Cross-cultural training, expatriate self-efficacy, and adjustments to overseas assignments: An empirical investigation of managers in Asia The paper presents the findings of an empirical study that investigated the relationship between cross-cultural training effectiveness, self efficiency and adjustment of expatriate managers in Asia. Study also did a survey among 169 managers from different nations and found that relationship between cross-cultural training effectiveness and adjustment is mediated by an increase in self-efficiency. (Gani, 2009)

Article 10 –
Cross-cultural training and expatriate adjustment in China: Western joint venture managers The purpose of this study was to examine whether western expatriates in joint ventures benefit from cross-cultural training. In order to do the study a mail questioner was formed and was mailed to expatriates appointed by organizations in China. Results showed that training had a week positive association with work adjustment for expatriates in joint ventures but no relationship with work adjustments for western managers in other types of operations. (Selmer, 2005)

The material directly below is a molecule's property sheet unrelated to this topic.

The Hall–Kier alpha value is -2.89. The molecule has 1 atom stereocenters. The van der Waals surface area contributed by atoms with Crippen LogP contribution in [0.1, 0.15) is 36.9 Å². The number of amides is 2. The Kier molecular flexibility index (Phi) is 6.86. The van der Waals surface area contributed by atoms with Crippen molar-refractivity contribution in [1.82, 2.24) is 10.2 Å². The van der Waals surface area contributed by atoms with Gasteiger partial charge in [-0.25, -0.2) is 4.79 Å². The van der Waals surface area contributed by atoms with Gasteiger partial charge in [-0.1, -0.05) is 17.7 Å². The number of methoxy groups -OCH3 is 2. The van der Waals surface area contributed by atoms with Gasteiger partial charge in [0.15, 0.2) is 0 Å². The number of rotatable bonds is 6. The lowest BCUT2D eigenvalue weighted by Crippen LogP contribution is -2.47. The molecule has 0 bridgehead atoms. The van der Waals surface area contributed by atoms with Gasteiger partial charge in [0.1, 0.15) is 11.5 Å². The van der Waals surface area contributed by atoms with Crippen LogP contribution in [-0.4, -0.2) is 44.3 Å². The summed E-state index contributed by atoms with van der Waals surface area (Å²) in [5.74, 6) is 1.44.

References

Park, H. and Kline, J. (1993) Enhancing Managerial Cross-cultural Awareness and Sensitivity: Transactional Analysis Revisited. Journal of Management Development, 12 (3) June, pp. 20-29. Grahn, J. (2000) Cross-cultural perspective for quality training. Cross Cultural Management: An International Journal, 7 (3) August, pp. 19-24. Hurn, B. (2011) Simulation training methods to develop cultural awareness. Industrial and Commercial Training, 43 (4) August, pp. 199-205. Hassi, A. and Storti, G. (2011) Organizational training across cultures: variations in practices and attitudes. Journal of European Industrial Training, 35 (1) January, pp. 45-70. Hurn, B. (2007) Pre-departure training for international business managers. Industrial and Commercial Training, 39 (1) April, pp. 9-17. Morris, A. and Robie, C. (2001) A meta-analysis of the effects of cross-cultural training on expatriate performance and adjustment. International Journal of Training & Development, 5 (2) June, pp. 112-126. Waxin, M. (2005) Cross-cultural training to facilitate expatriate adjustment: It works!. Personnel Review, 34 (1) July, pp. 51-67. Littrell, L. and Salas, E. (2005) A Review of Cross-Cultural Training: Best Practices, Guidelines, and Research Needs. Human Resource Development Review, 4 (3) September, pp. 305-334. Gani, A. (2009) Cross-cultural training, expatriate
self-efficacy, and adjustments to overseas assignments: An empirical investigation of managers in Asia. International Journal of Intercultural Relations, 33 (4) July, pp. 277-290.

Selmer, J. (2005) Cross-cultural training and expatriate adjustment in China: Western joint venture managers. Personnel Review, 34 (1) March, pp. 68-84.